The Las Vegas doctor who operated on the broken leg of Anderson Silva late Saturday night said the former middleweight champion asked him a question just before surgery that will have Silva’s many fans dreaming of a return to the cage for the 38-year-old Brazilian: “When can I train?”
Dr. Steven Sanders said Silva asked the question in a pre-op area of University Medical Center after Silva broke his leg while attempting to kick Chris Weidman during UFC 168 at MGM Grand.
He said the fighter repeats the question each time he sees him in the hospital, where Silva continues to recover.
No specific timetable for Silva’s release is set. Sanders said the stay is standard as doctors monitor Silva’s vital signs and pain levels. The actual operation lasted about an hour, according to Sanders, and occurred shortly after Silva was transported from the arena.
A titanium rod was inserted into Silva’s tibia and is held in place by screws. Sanders said the hardware is designed to remain in the leg permanently unless a patient specifically requests removal.
While Sanders called the injury “fairly severe,” he said it could have been worse.
“The minute it occurred I’m sitting there going, ‘That’s fixable,’ ” said Sanders, who has worked with the UFC for more than a decade and was in attendance Saturday night.
As for the answer to Silva’s question, Sanders said it is difficult to pinpoint how long until Silva can train less than 48 hours removed from surgery.
When pressed, he said a timetable of six to nine months is probably accurate. Sanders did say the bone should heal to full strength and the actual injury shouldn’t be a disqualifying factor in determining whether Silva fights again.
■ WHITE DISAPPOINTED WITH ‘BIGFOOT’ — UFC President Dana White said learning Antonio “Bigfoot” Silva tested positive for elevated testosterone levels after battling Mark Hunt to a draw in one of the most entertaining fights of the year this month “ruins” everything about the fight.
Silva had been issued a therapeutic-use exemption for testosterone replacement therapy by the UFC, which was acting as the athletic commission for the event in Australia.
The TRT is only supposed to be used to get a fighter up to a normal level and fighters competing under a TUE still must test within the allowable limits.
White said Silva was tested throughout the process and was fine all along, but that the fighter decided to take one more shot, and that proved to be the one that put him over the limit.
“What (testosterone) really does is help you during your training,” White said. “While you’re training it helps you heal faster and all this other stuff. Taking that extra shot the week of the fight just puts your levels through the roof and doesn’t really give you an extra (benefit). If (Silva) didn’t take that shot, they would have had the same fight probably.”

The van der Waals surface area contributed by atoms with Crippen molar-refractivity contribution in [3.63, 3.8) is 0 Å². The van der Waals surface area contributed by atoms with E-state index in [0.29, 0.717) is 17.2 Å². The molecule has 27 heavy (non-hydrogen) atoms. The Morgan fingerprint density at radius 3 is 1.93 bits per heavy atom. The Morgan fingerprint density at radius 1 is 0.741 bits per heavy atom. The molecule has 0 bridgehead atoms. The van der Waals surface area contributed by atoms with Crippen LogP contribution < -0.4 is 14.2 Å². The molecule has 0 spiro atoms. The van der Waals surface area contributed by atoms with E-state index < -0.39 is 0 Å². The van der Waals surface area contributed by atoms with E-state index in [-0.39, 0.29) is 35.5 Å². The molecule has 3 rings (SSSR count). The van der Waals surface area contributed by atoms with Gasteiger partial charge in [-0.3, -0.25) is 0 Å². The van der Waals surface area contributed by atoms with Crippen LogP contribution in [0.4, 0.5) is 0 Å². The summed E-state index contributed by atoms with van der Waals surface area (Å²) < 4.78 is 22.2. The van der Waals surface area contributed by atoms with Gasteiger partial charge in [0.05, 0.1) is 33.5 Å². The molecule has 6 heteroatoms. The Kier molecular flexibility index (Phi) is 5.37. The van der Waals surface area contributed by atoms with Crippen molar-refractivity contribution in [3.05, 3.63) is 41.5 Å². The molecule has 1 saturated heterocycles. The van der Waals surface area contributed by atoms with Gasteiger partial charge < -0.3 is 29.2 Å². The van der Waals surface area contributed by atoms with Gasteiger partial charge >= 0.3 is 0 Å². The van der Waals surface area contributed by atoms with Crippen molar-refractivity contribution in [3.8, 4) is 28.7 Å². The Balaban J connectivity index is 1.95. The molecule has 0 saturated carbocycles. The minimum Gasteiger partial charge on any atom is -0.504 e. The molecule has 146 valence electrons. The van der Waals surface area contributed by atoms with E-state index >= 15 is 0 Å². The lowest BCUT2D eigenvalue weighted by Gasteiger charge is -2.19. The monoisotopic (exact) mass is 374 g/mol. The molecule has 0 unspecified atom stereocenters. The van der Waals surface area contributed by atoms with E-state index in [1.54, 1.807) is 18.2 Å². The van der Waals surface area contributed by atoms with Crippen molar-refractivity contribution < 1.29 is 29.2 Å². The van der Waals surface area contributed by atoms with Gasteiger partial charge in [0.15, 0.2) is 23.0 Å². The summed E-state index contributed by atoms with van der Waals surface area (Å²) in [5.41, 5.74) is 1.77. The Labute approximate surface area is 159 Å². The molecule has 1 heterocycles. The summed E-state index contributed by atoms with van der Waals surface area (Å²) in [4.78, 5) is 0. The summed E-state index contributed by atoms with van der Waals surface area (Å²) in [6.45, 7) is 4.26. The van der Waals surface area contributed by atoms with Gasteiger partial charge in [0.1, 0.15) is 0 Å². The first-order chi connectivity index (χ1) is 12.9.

White said the UFC will continue acting in accordance with athletic commissions in regards to issuing TUEs. As long as they are still allowed by commissions in states such as Nevada and New Jersey, the UFC will allow them on a case-by-case basis when they are acting as the commission in certain foreign events.
He did have a message for fighters using the treatments, pointing out the penalties Silva received for his indiscretion:
“So all you guys out there that are on TRT, and it’s legal, you wanna (expletive) around and take that shot after you’ve been tested? There’s the consequences. The consequences could not be worse. Now you’re on suspension for a year, you lost your win and your bonus money, and I’m sure your sponsors aren’t thrilled either.”
■ FIRST LIVE EVENT ON FIGHT PASS — Saturday’s UFC event in Singapore will be the first one available exclusively on the organization’s new digital platform, UFC Fight Pass. The product will cost consumers $9.99 per month beginning on March 1, but is available for free to everyone until then.
In addition to live events in foreign markets, content will include the organization’s entire fight library and other archived programming. There eventually will be exclusive behind-the-scenes content exclusive to the platform.
Fans hoping to watch UFC Fight Night 34 on Saturday, featuring a main event between Tarec Saffiedine and South Korean prospect Hyun Gyu Lim, will have to connect to UFC Fight Pass. The 10-fight card will begin streaming at 6 a.m.
In the past, the UFC has often started international events at odd times to air in primetime television in the U.S. The new streaming service will allow fans in foreign markets to watch and attend events at normal times, while U.S. viewers can watch live or stream the event at any time they choose.
UFC officials hope the move encourages in those foreign markets to air the broadcasts now that they will be live in prime time.
Contact reporter Adam Hill at email@example.com or 702-224-5509. Follow him on Twitter: @adamhilllvrj.